As U.S. hopes dwindled of going through Turkey for an attack on Iraq, the Bush administration took back its offer to give $15 billion in aid to Turkey in exchange for military cooperation, officials said Saturday.

U.S. commanders have been eager to use the NATO ally to open a northern front in any invasion of Iraq. Staging in Turkey would allow more U.S. troops and heavier equipment to push toward Iraqi leader Saddam Hussein's hometown of Tikrit.

The two countries had negotiated a package of U.S. grants and loans aimed at boosting Turkey's ailing economy, which is expected to suffer even more if there is war.

Earlier this month, Turkey's parliament -- mindful of polls showing a vast majority of the public opposed war -- rejected a government motion to authorize the deployment of 62,000 American troops on Turkish soil.

Turkey has since delayed a final decision, and the new prime minister, Recep Tayyip Erdogan, said Saturday a second vote was at least another week off.

Now, the $15 billion is off the table, said two senior U.S. officials, speaking on condition of anonymity.

Nonetheless, Pentagon officials said Saturday there are no immediate plans to move any more U.S. military forces or equipment away from Turkey.

Meanwhile, the White House's special envoy to the Iraqi opposition was in Ankara holding talks at the Turkish Foreign Ministry. Zalmay Khalilzad's primary mission during the Friday meeting was to persuade Turkey not to send its troops into northern Iraq, as the United States had agreed to allow as part of the negotiated aid package, one of the officials said.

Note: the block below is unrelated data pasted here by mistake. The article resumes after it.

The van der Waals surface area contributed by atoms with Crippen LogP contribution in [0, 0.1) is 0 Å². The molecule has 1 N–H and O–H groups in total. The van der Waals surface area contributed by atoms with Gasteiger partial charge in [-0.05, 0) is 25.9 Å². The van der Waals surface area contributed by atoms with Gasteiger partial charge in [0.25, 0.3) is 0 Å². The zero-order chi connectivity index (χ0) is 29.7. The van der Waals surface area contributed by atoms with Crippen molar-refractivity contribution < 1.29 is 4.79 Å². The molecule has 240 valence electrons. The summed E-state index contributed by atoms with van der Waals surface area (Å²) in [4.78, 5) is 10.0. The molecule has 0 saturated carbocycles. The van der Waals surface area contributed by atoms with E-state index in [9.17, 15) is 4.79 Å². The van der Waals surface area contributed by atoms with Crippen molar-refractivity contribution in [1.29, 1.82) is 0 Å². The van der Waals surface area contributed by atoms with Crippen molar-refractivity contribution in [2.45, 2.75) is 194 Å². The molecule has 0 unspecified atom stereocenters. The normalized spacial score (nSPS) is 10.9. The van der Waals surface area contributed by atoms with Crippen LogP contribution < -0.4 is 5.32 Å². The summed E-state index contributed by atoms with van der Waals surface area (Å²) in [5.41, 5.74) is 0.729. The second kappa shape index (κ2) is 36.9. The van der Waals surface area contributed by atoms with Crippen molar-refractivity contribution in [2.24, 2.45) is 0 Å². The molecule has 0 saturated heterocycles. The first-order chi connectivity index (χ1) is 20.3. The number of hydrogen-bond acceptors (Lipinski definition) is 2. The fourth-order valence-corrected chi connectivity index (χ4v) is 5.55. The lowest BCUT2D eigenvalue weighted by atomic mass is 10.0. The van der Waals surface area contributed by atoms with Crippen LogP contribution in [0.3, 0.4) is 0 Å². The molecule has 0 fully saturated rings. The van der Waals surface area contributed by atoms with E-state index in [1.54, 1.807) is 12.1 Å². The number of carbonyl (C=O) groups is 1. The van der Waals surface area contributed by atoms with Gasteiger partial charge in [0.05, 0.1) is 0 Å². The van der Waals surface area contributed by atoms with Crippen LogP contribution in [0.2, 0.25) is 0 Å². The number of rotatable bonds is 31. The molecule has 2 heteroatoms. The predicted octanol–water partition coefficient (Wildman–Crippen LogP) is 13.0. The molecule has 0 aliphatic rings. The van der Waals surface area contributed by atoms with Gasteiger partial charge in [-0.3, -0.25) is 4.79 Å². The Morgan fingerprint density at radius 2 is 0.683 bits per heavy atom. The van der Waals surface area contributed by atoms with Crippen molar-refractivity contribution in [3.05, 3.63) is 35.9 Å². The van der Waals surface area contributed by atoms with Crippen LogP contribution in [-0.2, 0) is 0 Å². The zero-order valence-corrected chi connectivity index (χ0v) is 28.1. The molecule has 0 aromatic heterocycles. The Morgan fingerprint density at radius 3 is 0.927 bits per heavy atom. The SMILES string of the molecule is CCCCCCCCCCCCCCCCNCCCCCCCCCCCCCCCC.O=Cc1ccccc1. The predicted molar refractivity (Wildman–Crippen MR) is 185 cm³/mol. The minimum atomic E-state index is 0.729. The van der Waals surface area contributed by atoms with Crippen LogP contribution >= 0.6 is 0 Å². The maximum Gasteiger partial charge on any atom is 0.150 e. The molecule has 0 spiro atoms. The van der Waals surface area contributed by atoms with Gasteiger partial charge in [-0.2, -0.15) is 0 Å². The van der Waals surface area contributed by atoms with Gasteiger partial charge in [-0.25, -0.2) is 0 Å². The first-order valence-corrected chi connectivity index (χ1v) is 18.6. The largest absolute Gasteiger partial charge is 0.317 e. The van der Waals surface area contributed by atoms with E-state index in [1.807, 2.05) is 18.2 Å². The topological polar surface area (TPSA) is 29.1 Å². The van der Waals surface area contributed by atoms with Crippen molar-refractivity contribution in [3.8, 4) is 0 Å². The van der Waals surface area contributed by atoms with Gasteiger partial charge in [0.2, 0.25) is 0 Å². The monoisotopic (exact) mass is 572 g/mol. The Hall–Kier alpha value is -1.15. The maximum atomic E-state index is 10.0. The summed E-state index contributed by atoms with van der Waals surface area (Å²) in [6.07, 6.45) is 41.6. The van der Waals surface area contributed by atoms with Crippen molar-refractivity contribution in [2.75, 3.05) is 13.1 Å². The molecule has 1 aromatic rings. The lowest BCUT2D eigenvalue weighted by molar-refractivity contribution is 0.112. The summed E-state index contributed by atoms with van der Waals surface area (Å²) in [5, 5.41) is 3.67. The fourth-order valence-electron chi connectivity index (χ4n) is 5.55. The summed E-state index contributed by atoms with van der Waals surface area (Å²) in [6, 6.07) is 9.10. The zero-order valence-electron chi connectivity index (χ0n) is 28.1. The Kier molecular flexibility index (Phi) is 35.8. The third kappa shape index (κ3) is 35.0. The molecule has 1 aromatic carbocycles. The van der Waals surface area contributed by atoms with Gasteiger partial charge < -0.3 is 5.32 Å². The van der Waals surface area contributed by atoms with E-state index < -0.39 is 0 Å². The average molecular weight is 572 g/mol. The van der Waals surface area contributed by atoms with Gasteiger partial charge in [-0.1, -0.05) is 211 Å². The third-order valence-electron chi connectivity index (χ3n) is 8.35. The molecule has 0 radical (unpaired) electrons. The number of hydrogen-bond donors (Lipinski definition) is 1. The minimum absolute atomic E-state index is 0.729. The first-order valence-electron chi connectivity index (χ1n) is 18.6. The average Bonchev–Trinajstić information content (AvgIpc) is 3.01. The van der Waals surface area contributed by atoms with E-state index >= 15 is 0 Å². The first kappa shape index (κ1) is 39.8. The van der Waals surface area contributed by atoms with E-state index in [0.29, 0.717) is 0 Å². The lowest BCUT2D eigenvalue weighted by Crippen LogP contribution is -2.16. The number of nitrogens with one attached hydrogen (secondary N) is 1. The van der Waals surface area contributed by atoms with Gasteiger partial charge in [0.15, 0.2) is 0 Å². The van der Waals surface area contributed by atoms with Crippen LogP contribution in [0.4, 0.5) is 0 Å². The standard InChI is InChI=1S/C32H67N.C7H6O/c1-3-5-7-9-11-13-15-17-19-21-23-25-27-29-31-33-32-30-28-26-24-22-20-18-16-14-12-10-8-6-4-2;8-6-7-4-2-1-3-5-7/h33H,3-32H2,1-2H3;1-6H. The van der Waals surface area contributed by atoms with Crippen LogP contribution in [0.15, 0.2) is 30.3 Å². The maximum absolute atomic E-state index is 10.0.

Khalilzad warned that such intervention would be a "tragedy" for U.S.-Turkish relations, another official said.

Turkey already has thousands of troops in Kurdish areas of northern Iraq and has said it plans to send more in the event of a U.S.-led invasion. Turkey worries that the political aspirations of its own sizable Kurdish minority would be boosted if Iraqi Kurds win more independence.

But the United States, which insists it wants Iraq's current territorial boundaries to remain intact, hopes to keep violence from flaring in the volatile region now controlled by two autonomous Kurdish factions.

U.S. military commanders and White House officials repeatedly have said they have other plans that, although costlier and riskier, allow for operating in northern Iraq without sending troops in from Turkey.

But Pentagon officials said about three dozen ships with equipment for the Army's 4th Infantry Division will remain for now off Turkey's coast, where they have been for weeks. Other troops and equipment are still surging into Kuwait and the 4th Infantry's troops are still at their home base of Fort Hood, Texas, the officials said.

It was not decided whether the U.S. aircraft carriers Theodore Roosevelt and Harry S. Truman would stay in the eastern Mediterranean or follow the other ships in their battle groups, armed with Tomahawk cruise missiles, that already relocated to the Red Sea.

Staying in the Mediterranean mean the carriers' planes might have to fly over Turkey to strike targets in northern Iraq. Turkey has not granted the United States the rights to fly warplanes or cruise missiles over Turkey to attack Iraq.

The U.S. aid package was withdrawn because it was linked to a certain time frame, said one official. It was not clear if the package could be renegotiated if Turkey were to later approve a U.S. troop deployment.

Meanwhile, U.S. forces continued upgrading some Turkish military bases, under a previous agreement that was meant to pave the way for American use of those bases. Workers continued unloading gear for that purpose at Turkish ports Saturday, but not the tanks, helicopters and other U.S. weaponry waiting in ships offshore.